This article is written by Steve Smith, the chemist behind Smiths Clear Penetrating Epoxy Sealer (CPES), who had been asked to clarify a few matters about his products and their underlying science, particularly about Clear Penetrating Epoxy Sealer™ also known as CPES™.
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Why Clear Penetrating Epoxy Sealer?
I called it Clear Penetrating Epoxy Sealer since 1972 when I first invented it as a pure descriptive name (a product that really does what it says on the tin), but found out after forty years that I could not own a trademark for a simple descriptive name. I found this out when many companies in 2013-14 began selling ersatz products and using some-or-all of that name.
I therefore re-branded (and copyrighted) the name Smith’s Clear Penetrating Epoxy Sealer™, and the label says it is the Original and Genuine Smith’s Clear Penetrating Epoxy Sealer™, and rightly so.
What Is Smiths Clear Penetrating Epoxy Sealer (CPES) Made Of?
The resins are made largely from the natural resins of wood, unlike any other commercially available epoxy product. This gives this material a toughness and flexibility that no other epoxy product has. The resins are naturally solids by themselves, so the fact that the solvents have evaporated and a dry-to-the-touch film remains does not mean it is cured.
The actual chemical curing takes several days (there’s information on the label, and also at the company website) and that’s one of the big differences between the CPES technology and that of other products.
Do you see anything else with a 4-8 hour pot life? As curing takes place over days, not hours, it is easy to have a half-cured dry film for a day or two that will glue down the paint or varnish as it finishes curing. This ability to make paint and varnish really last is covered in MultiWoodPrime The ultimate primer and How to varnish outdoor wood to make it really last.
Is Thinned Epoxy The Same As CPES? Do The Copycat penetrating Epoxies Work?
You can solvent-thin any of the well-known relatively hard epoxy products or even use the recently-marketed generic “Penetrating Epoxy” products and soak it into somewhat soft wood where fungi have eaten away some of the wood fibre content but some of the wood fibres still remain. It may glue those fibres together, but if you stick an icepick into the “restored” area in the middle or at the boundary, the texture of the wood will be “crispy”, as one of my customers called it.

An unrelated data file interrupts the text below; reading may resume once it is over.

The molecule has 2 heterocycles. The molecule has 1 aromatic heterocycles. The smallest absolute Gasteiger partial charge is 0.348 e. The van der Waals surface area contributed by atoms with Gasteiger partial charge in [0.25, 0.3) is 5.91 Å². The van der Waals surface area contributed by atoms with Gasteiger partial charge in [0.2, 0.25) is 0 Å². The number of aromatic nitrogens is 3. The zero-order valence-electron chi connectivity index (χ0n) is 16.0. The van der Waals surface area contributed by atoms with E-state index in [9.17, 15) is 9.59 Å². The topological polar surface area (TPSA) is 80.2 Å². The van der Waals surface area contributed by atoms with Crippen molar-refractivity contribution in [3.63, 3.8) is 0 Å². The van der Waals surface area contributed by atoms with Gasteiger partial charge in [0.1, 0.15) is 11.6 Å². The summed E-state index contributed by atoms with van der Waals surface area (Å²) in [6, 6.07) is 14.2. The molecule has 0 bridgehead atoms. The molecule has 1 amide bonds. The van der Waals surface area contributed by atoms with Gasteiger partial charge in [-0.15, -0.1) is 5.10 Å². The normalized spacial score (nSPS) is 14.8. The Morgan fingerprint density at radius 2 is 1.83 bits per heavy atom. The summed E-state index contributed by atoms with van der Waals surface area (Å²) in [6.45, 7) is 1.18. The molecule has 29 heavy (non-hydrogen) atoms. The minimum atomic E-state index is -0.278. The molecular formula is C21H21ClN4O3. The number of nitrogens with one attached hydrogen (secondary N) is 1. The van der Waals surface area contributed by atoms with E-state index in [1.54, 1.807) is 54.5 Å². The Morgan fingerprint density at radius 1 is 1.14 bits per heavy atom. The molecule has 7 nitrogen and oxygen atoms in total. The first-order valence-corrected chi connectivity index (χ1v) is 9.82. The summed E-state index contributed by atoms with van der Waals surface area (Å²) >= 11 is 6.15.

They obviously does not have the flexibility of natural wood, and with time cracks will develop in that area due to the natural movement of the surrounding sound wood. This opens the door to Small Life (Small Life = Stuff that eats wood; mould through bacteria all the way to termites) causing further deterioration. After this treatment, and it’s inevitable failure of course, you won’t be able to do anything except replace the damaged timber.
Are There Proofs Of The Performance of CPES Epoxy?
You can go to www.woodrestoration.com. Published there is a paper that shows the underlying science of Clear Penetrating Epoxy Sealer. For fifteen years I knew it (CPES) worked based on the continuing testimonials of my customers, but I never knew exactly why. That paper is the result of 10 years of research effort to find out why it works so well.
The paper is complete with time-lapse photographs showing how it selectively wets the deteriorated parts of wood while water selectively wets the sound parts of wood. There are pictures taken through microscopes showing the penetration of Clear Penetrating Epoxy Sealer into single-fibre defects in wood such as where fungi ate. In Section 4 there are mechanical tests showing that treated wood and untreated wood bend just the same.